Microsoft Windows operating system has seemingly endless options, especially when it comes to creating user accounts. Most of us know that there are two types of Windows user accounts, starting with the basic account, that allows the use of basic  Windows functions, preventing substantial changes to the operating system. Secondly are administrator accounts, which have certain privileges and allow more access again. But what you might not know is that there is a third, hidden account.


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When you are first setting up your Windows operating system, the first user will automatically be setup as an administrator. After this, other users can be set up as basic users or if you wish other administrators. These administrator accounts are somewhat different from the hidden administrator account that Microsoft includes. The main difference between the two accounts is that the basic administrator account will ask you each time you make a change to the system, via a dialogue box. The main admin account, on the other hand, will accept any changes you make without questioning your actions or intentions.

As well as this, all the programs you use with the hidden administrator account have full access to your system. Remember, it is always important to protect your computer with secure passwords, especially when using administrator accounts, as they have the power to modify the operating system, both good or bad. Now you know the basics here are the three methods for enabling the hidden admin account on Windows.

Option 1: Enabling the Hidden Administrator Account on Windows Using Command Prompt.

The first thing you will need to do is bring up the Command Prompt Tool, this can be done using two methods, the first is by searching CMD from the start menu, right clicking to run as administrator when opening. The second method is to press the Windows Key +R shortcut, which will open the Run Tool. In the Run Tool window type CMD into the box, then press Enter. Now that you have the cmd menu open, type the following command into the window then press Enter:

Net user administrator /active:yes


After pressing the Enter key the changes will be saved. Now you can close the command prompt and go to the start menu. The hidden administrator account is now active, which means that you can sign in to the system using it.

Note: The hidden admin account is not password protected by default, so anyone with access to the system can use it to sign in. This is the perfect time to put a password on it.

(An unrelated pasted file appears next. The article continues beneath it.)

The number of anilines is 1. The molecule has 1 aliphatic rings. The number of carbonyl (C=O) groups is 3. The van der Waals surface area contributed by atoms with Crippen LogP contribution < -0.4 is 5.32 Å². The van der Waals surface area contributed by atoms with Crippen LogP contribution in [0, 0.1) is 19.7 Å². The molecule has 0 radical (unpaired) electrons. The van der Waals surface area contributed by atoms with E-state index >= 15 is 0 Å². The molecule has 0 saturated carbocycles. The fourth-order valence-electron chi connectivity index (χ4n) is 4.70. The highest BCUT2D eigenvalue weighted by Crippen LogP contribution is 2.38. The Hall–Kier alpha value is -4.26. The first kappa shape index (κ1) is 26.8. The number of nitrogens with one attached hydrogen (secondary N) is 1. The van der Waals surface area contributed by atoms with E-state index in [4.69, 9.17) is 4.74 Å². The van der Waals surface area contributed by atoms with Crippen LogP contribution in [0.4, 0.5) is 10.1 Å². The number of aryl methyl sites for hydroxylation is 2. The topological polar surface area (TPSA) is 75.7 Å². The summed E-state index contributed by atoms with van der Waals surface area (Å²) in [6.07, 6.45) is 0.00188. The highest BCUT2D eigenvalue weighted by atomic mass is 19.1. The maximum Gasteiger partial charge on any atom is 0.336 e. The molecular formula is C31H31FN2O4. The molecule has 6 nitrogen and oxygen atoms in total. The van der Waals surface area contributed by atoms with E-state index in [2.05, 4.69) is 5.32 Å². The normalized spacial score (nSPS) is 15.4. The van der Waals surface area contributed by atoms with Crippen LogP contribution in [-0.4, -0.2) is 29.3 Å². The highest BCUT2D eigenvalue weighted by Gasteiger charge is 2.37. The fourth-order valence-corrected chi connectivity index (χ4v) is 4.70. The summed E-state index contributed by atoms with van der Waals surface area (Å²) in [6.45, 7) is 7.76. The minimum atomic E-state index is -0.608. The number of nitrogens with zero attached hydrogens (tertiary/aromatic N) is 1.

If you wish to hide the secret administrator account again simply follow the exact same method as above just enter:

Net user administrator /active:no

Option 2: Using the Run Tool and 'lusrmgr.msc' Command.

The second option available for revealing the hidden administrator account on window involves using the Run Tool. To open the Run tool, you can search for it in the Start Menu or by pressing Windows Key +R. Once open, type the following command into the text box, pressing Enter afterward.



A new window will pop up with all the account management options of the operating system. In the menu on the left, you will find the folder named Users, select this, now the right-hand side will display Accounts, here you can see the hidden account which is identified by the name: Administrator Double-click on the user account to open properties. Now go to the General tab and uncheck the box that says Account Disabled. Finally to confirm the changes, click Apply, then OK. You will now have access from the Users menu and login screens. Remember to again set a password.


Option 3: Through the Local Security Policy Menu. (Windows Pro)

To access the local security policy menu, you will once again have to open the Run tool, using Windows Key + R. Once the tool opens, enter the command: Secpol.msc then press Enter. The Local Security Policy window will open. Select the Local Policies folder from the menu displayed on the left. Once open, select the Security Options folder. This will open a folder with a long list of policies.


Note: Keep in mind that this method will not work on all versions of Windows 10 because not all incorporate security policies. Generally, the Policies are available only on Windows pro versions.

In this folder find and select Accounts: Administrator account status, double click on this and a new window will open showing the properties of the local security policy. Now just flip the selection from Disabled to Enabled. When you have done this, click Apply, then OK. On completion, you will be able to access the account the same as both of the above methods.


Note: Don’t forget to set a password.